"Students of Shakespeare comprise a large percentage of English-speaking people, and the great majority of these differ in opinion as to the correct rendering of certain passages. Nearly all the leading actors possess their own acting edition of the plays, and Mr Haviland has his, a Lyceum edition amended. Discussion on those points may be omitted, and players are content to have the noble lines spoken, provided the actor will but put . . . them.” (Newspaper article torn with 13 lines broken.) “. . . our mortal hours after doing a hard day’s work in the preparation of another Shakespearian play to be produced a couple of days later. That is not by way of criticism but of explanation of occasional inequality, for it would be simply ungrateful to avail at any feature of the performance.

"Laertes found a spirited and intelligent deputy in Mr Gerald Lawrence who has made marked strides in his profession since he last visited us. He was excellent throughout, though he might have let himself go a little more in the grave scene which, up to a certain point, is his. There was something of abruptness, too, in his speech, concluding with his insult to the priest and the change from sadness to anger could hardly be so rapid. The anger, in fact, should be sustained with the words “What ceremony else.” Laertes rages, he does not lament. The difficult part of the King was well spoken by Mr Garrett Todd, and dear old Polonins was Polonins. Mr Hathorn successfully losing himself in the character. The trusty Horatio could not be better personified, nor could Rosencrantz, Guilderstein, and Marcelles.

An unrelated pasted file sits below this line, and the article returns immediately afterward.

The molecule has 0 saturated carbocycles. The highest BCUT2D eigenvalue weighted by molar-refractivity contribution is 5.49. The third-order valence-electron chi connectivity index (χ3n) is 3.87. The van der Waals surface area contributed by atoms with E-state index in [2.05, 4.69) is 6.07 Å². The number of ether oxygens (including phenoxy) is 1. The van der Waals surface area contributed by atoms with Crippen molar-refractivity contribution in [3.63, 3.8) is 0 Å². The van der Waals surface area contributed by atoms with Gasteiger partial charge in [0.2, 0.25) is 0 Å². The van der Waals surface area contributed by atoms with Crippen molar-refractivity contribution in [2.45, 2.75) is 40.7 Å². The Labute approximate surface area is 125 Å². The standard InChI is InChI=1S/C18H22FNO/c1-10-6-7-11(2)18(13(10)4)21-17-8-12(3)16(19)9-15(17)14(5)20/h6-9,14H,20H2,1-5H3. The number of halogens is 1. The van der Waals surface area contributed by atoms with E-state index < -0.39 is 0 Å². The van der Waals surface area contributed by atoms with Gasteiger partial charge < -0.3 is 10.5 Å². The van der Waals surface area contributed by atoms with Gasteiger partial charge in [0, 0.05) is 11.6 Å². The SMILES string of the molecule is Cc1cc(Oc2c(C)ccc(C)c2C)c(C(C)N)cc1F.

"Mr ? Brereton’s Gravedigger did full justice to his important part in the play, and if Mr Horace Pollock could throw his voice an octave or so lower, he would make a still greater success of the part of the ghost.

"Shakespeare never created a more thoughtless or difficult part for a woman to grapple with than that of Ophelia. The fair maid only appears to be lectured by her brother, snubbed by her father, reviled and insulted by Hamlet, and finally to wail through the mad scene. Miss Amy Coleridge courageously made the best of it all. Miss ? Alokin, as Queen, wrestled with a role almost equally thankless, and sustained it, while Miss Augustis Haviland made a most captivating dandy.

"Tonight and tomorrow the Company will play Much Ado About Nothing."




Eastern Province Herald January 3, 1898.